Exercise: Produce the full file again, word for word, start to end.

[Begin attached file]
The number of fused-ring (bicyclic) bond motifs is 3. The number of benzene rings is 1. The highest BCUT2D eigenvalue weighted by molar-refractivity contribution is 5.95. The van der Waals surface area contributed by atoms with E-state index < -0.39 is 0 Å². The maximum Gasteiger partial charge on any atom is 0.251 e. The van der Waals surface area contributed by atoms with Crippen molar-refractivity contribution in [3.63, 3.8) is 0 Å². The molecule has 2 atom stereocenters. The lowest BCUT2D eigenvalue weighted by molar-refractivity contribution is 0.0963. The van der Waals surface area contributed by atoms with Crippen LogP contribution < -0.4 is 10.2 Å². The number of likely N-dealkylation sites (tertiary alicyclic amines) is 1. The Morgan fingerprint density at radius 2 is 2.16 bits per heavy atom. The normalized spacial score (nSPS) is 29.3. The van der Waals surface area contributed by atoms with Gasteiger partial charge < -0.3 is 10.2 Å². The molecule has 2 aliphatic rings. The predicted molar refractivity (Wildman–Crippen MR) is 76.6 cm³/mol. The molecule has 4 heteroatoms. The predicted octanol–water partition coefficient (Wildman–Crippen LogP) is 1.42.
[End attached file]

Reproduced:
The number of fused-ring (bicyclic) bond motifs is 3. The number of benzene rings is 1. The highest BCUT2D eigenvalue weighted by molar-refractivity contribution is 5.95. The van der Waals surface area contributed by atoms with E-state index < -0.39 is 0 Å². The maximum Gasteiger partial charge on any atom is 0.251 e. The van der Waals surface area contributed by atoms with Crippen molar-refractivity contribution in [3.63, 3.8) is 0 Å². The molecule has 2 atom stereocenters. The lowest BCUT2D eigenvalue weighted by molar-refractivity contribution is 0.0963. The van der Waals surface area contributed by atoms with Crippen LogP contribution < -0.4 is 10.2 Å². The number of likely N-dealkylation sites (tertiary alicyclic amines) is 1. The Morgan fingerprint density at radius 2 is 2.16 bits per heavy atom. The normalized spacial score (nSPS) is 29.3. The van der Waals surface area contributed by atoms with Gasteiger partial charge < -0.3 is 10.2 Å². The molecule has 2 aliphatic rings. The predicted molar refractivity (Wildman–Crippen MR) is 76.6 cm³/mol. The molecule has 4 heteroatoms. The predicted octanol–water partition coefficient (Wildman–Crippen LogP) is 1.42.